“Are we there yet?”
Everyone who’s been on a family road trip has asked this nagging question. But when you’re on your own, road trips can be even more exciting. However, you’ll have to do all the planning this time.
No matter the reason, you’ve decided that it’s time to pack your bags and head out. The last thing you want is for your car to break down in the middle of your trip. Here’s how to prepare your vehicle before embarking upon your journey:
Check the Tires
Imagine getting a flat tire when you’re in the middle of nowhere. It might just be the worst-case scenario on a road trip, right up there with running out of gas.
Start by checking the pressure of the tires using a tire gauge. Ideally, you want to check the tires before you do any driving; this will ensure a more accurate reading. If one reading is suspiciously low, it could be due to a flat tire. Consider replacing it before you go.
Your car isn’t much use without a functional set of tires. If you’re going off the main roads on your trip, you may need to switch out your tires for custom wheels in Calgary that can handle tough conditions.
Stock It with Snacks
This tip might not relate to a vehicle specifically, but it’s important nonetheless. You’re going to spend a lot of time in your car. And without plenty of snacks, you’ll be tempted to make frequent stops at fast food places and convenience stores. Those costs add up quickly. Save yourself the expense by pre-buying some road snacks.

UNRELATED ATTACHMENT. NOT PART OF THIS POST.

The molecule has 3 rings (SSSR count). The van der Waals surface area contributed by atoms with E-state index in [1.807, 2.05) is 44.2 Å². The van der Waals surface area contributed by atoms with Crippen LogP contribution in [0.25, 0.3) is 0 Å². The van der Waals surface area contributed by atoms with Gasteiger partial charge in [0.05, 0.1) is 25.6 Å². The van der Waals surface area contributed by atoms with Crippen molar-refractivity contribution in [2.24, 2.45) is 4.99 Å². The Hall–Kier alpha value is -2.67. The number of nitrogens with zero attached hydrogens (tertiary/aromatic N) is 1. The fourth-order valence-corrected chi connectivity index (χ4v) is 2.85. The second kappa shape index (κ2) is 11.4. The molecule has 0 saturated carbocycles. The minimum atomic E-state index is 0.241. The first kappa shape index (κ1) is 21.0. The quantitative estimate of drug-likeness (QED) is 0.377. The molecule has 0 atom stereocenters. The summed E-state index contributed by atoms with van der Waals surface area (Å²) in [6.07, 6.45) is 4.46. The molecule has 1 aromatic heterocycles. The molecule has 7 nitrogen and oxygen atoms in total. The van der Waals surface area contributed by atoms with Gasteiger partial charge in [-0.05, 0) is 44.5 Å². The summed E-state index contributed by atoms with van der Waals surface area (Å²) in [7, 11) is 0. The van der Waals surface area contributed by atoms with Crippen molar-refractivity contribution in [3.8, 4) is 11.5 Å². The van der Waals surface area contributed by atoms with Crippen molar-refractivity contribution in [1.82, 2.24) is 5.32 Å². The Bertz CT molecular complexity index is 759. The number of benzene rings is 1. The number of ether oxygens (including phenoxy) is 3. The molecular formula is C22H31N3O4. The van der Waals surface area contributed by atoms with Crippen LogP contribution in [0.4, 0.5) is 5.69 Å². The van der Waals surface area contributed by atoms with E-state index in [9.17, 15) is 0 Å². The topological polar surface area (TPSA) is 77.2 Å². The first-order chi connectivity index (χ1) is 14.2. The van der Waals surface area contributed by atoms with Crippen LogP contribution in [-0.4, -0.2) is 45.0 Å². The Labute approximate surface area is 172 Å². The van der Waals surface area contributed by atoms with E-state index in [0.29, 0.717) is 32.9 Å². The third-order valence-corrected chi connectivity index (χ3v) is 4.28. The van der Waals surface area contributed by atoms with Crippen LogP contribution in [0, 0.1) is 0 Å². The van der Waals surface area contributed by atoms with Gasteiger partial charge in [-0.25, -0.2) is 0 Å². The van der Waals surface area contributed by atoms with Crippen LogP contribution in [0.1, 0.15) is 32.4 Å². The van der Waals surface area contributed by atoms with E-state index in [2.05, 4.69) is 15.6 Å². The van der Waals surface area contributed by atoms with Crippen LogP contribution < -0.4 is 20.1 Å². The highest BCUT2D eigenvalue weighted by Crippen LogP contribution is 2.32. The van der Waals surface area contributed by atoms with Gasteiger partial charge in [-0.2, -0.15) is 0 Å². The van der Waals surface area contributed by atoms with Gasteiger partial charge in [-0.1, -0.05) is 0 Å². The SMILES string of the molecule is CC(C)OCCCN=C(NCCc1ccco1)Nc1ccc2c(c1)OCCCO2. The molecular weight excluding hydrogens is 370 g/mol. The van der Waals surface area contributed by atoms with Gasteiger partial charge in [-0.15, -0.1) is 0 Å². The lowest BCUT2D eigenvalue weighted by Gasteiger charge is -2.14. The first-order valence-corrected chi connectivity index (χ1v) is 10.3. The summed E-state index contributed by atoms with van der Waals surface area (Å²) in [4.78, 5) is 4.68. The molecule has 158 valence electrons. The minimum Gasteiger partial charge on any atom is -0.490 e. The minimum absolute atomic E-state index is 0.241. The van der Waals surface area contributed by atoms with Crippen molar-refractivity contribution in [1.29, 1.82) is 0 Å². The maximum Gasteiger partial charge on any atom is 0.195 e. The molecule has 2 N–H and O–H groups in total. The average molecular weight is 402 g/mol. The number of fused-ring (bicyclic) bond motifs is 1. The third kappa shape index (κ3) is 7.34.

Refill the Windshield Fluid
Long drives down highways mean one thing: lots of bug splatters on your windshield. If you run out of cleaning fluid, you’ll be stuck with a splattered windshield for most of your trip.
Make sure to top up on washer fluid; to do so, lift the hood of your car, and find the translucent container with a water symbol (note: if your car has wipers on the back windows as well, you might need to refill two containers). Add enough so that it’s almost full, then re-seal the cap, and you’re good to go.
Replace the Lights
Can you imagine what might happen if your headlights burned out in the middle of the night? It’d be unsafe for you and every other driver on the road. On top of that, you could be fined if you’re caught. Make sure to test all your lights, including your headlights, brake lights, and turn signals.
Change the Oil
When’s the last time you booked an oil change? If your car needs one, now’s the time to get it done. Call your local auto body shop to schedule an oil change.
How’s the Battery?
You might not give much thought to your car’s battery—but you will if it dies on you. If you’re driving in cold climates, battery health is especially important. Look under the hood and take a look at the battery. Do you see any visible signs of corrosion? If so, it’s time for a new one.
Schedule Pre-Trip Service
Even if you’re comfortable with DIY work, cars are pretty complicated. You might feel more peace of mind by scheduling a maintenance appointment at your local auto repair shop. A professional can take a closer look at your vehicle and see if anything is amiss.
Keep in mind that this might be expensive—the mechanic may find issues that you were unaware of, ones that could be costly to fix. But if it saves your vehicle from breaking down on your trip, the cost will definitely be worth it.
Ready to Go?
Maybe you’ve decided that you’d rather drive than fly during the ongoing pandemic. But before you set out, you should feel confident that your vehicle will be able to withstand a long trip. Don’t forget your packing list for your fishing trip; a portable fish finder is perfect for impromptu road trips!
Did your car pass your inspection test? If not, it might be safer to rent a vehicle for your trip. We hope that your next road trip is a safe and exciting adventure.